As I write this, I am shamed to think of the multiple areas of my life that I defiantly clutch this robe tighter around my chilled soul. Like a defiant three year old deprived of his desire, my flesh shrieks out its hot displeasure at the thought of disrobing and losing my own will to His.
Like Jacob of old who, by subtle craft deprived Esau of his birthright, we can the same deceit be a false heir to the throne of grace rather than a true child of God. It is only by wrestling with God that Jacob, the usurper prince, become Israel, a prince with God. So it is that God must wrest from us that dependence on the flesh ere we ever find a ladder to heaven.
My flesh even now is drawing my mind away to a thousand different hobby horses that pique my interest and promise to satisfy my longings for the imagined security and comfort of a throne of my own devices. Can I not trust Him with my life who I profess to have trusted with my soul?
We are also told that Jonathan gave David his garments. Again, these would not be ordinary garments, nor would they necessarily be for public display.
These would be those personal items of the finest cloth that offer no chafing to the flesh, no disquiet to his senses. These are those things that speak of his rights to personal privilege…things that as a prince he is entitled to and things that are provided for him, not by his sacrifice, but by the sacrifice of others.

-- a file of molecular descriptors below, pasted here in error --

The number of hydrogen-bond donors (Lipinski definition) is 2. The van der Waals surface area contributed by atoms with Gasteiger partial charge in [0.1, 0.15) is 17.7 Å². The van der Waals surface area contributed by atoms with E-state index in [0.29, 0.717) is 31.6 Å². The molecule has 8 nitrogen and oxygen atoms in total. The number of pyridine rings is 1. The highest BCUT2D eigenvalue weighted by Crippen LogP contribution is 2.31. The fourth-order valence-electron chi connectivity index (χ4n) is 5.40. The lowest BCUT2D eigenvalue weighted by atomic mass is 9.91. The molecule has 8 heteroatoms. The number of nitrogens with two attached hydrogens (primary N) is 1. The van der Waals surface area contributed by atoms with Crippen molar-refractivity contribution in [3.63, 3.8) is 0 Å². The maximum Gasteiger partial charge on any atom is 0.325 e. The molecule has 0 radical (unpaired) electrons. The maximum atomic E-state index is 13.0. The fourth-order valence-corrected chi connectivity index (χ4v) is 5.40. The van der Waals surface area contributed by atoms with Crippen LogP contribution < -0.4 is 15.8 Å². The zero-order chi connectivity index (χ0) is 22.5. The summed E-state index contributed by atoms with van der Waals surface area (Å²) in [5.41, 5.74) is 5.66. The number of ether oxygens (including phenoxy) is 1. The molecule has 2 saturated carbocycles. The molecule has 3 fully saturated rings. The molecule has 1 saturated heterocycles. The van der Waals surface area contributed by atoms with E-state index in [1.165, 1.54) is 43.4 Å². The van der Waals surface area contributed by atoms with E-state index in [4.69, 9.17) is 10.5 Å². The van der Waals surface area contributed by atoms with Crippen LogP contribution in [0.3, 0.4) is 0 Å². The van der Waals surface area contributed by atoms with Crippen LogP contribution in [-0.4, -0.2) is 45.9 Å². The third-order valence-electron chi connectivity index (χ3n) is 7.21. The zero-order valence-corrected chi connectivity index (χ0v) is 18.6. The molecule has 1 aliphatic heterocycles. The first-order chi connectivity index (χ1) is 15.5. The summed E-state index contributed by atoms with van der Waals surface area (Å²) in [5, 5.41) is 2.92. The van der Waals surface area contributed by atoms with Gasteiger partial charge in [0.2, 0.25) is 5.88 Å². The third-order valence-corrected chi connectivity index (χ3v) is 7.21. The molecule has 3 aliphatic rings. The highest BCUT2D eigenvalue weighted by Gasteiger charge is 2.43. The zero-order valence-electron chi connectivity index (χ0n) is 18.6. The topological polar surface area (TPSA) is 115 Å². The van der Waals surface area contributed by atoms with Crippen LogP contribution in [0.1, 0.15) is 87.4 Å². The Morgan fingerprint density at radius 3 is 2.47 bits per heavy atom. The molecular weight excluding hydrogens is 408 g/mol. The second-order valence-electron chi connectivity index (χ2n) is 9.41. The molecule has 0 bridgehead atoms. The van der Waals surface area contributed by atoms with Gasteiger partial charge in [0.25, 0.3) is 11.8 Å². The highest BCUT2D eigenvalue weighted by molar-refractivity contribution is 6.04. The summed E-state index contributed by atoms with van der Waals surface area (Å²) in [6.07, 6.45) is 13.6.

The blessings of God are too numerous for finite minds to grasp. We so take for granted our health, our provisions, our daily comforts of the heavenly luminaries to guide us and keep the established order of the tides; the air we breath, the water we drink, the senses to perceive our world and the foods that we consume.
Yet these are but a shadow and a whisper of the spiritual blessings that belong to mankind as a result of the benevolence of our Creator God. His sacrifice for sin, too unspeakable in its horror, is manifold more unspeakable in its grace.
Through Him mankind is given opportunity for redemption and the privilege of relationship with our Savior King. His reluctance to see any perish compels Him to provide yet another day to display His glory in His heavens that all men may bear witness to…perchance they repent and turn to Him for mercy.
Yet we have become so accustomed to these blessings so as to expect them as the entitlements of our existence. So much do we deceive ourselves in this that when calamity, illness or loss of any kind befalls us, we think ourselves undeserving and question the integrity and good will of our provider God. The miseries of this life are falsely attributed to His lack of benevolence rather than to the brutality of our depraved souls.
Jonathan did not fear the loss of privilege as much as he feared the loss of priority that belonged to God’s anointed one. Jonathan’s first love, his chief love was to see God’s kingdom come and God’s will be done on earth as has been determined in heaven.
What presumption of soul do I see within that I should ever prefer my privilege to God’s priority!
May God be merciful to me, the sinner!
Should the Lord grant more opportunity for repentance, these other items remain to be explored:
Jonathan’s Sword = his right to will: defend himself or judge others.
Jonathan’s Bow = his right to project his authority.
Jonathan’s Girdle = his right to run freely